In her production of "Cat on a Hot Tin Roof," director Molly Smith has attempted to adhere to Tennessee Williams' intentions, staging his rarely produced original ending. It's a bold and admirable effort with many illuminating moments.The production marks Smith's debut as artistic director of Washington's Arena Stage, and for the most part, this is a "Cat" that purrs.But while the playwright's intent may be clearer -- in that the characters seem more consistent and unbending -- two disappointing lead performances mute the overall effect.
FEATURES
By J. Wynn Rousuck and J. Wynn Rousuck,SUN THEATER CRITIC | May 23, 1998
Tennessee Williams always objected to the original Broadway production of "Cat on a Hot Tin Roof," in which director Elia Kazan injected a note of hope into the third act.In his 1955 published script, the playwright explained that he felt the "moral paralysis" of Brick, the male lead, "was a root thing in his tragedy," unlikely to undergo a sudden change of heart.With that in mind, one of the most impressive aspects of the powerful production at Everyman Theatre is that director Vincent Lancisi has managed to have it both ways.
NEWS
By Mary Johnson and Mary Johnson,Special to The Baltimore Sun | April 26, 2009
The opening night of AACC's Moonlight Troupers' production of The Glass Menagerie drew an audience of 46 at Pascal Center for Performing Arts - smaller than the cast deserved. Theatergoers who chose to skip this early Tennessee Williams work because of its familiarity, having played in the county the past two springs, might have been surprised by this unusual version. The production was carried by the professionalism of the cast, but the presentation was at times incongruous, if not frustrating, because of the unusual musical selections and set design.
FEATURES
By J. Wynn Rousuck and J. Wynn Rousuck,SUN THEATER CRITIC | March 21, 1997
Tennessee Williams' "The Glass Menagerie" is narrated by the playwright's alter ego, Tom, and revolves around the character of Laura, but the play really belongs to their mother. And in Center Stage's current production, Pamela Payton-Wright's portrayal of her sparkles even brighter than the glistening glass animals in Laura's menagerie.Payton-Wright makes Amanda Wingfield remarkably sympathetic. She's not the martyr or harridan as she is so often portrayed. Relatively young and still full of life, this is a woman driven by maternal love.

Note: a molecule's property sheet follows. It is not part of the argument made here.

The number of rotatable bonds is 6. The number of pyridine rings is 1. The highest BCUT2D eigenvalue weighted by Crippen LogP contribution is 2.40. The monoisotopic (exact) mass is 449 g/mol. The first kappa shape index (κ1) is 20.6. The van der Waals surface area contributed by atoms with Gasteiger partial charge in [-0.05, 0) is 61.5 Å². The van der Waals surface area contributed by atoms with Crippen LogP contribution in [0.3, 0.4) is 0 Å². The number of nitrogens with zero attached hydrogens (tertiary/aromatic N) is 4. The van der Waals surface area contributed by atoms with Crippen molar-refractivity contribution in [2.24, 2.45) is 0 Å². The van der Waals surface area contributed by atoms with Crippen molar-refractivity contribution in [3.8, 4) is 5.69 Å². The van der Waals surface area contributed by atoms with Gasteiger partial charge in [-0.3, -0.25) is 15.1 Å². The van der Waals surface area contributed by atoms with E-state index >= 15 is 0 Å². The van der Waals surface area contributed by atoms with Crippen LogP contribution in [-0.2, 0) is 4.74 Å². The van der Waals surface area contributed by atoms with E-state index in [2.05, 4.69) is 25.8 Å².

ENTERTAINMENT
By Michael Sragow, The Baltimore Sun | May 23, 2010
You might think you know John Waters, but until you read his latest book, "Role Models" - well, to quote Jeremy Irons' Claus von Bulow, "You have no idea. " Waters avidly links his "Baltimore heroes," like the lesbian stripper Lady Zorro ("My kind of burlesque queen"), to far-flung friends and influences. They include "genius fashion dictator" Rei Kawakubo, who once brought him to Paris to model her work, and "outsider pornographers" like David Hurles. They also include artists and entertainers as popular as Johnny Mathis and as widely acclaimed as the psychological novelist Lionel Shriver ("We Need to Talk About Kevin")
ENTERTAINMENT
By Michael Sragow, The Baltimore Sun | May 21, 2010
You might think you know John Waters, but until you read his latest book, "Role Models" — well, to quote Jeremy Irons' Claus von Bulow, "You have no idea." Waters avidly links his "Baltimore heroes," like the lesbian stripper Lady Zorro ("My kind of burlesque queen"), to far-flung friends and influences. They include "genius fashion dictator" Rei Kawakubo, who once brought him to Paris to model her work, and "outsider pornographers" like David Hurles. They also include artists and entertainers as popular as Johnny Mathis and as widely acclaimed as the psychological novelist Lionel Shriver ("We Need to Talk About Kevin")
NEWS
By Mary Johnson and Mary Johnson,Special to The Baltimore Sun | April 26, 2009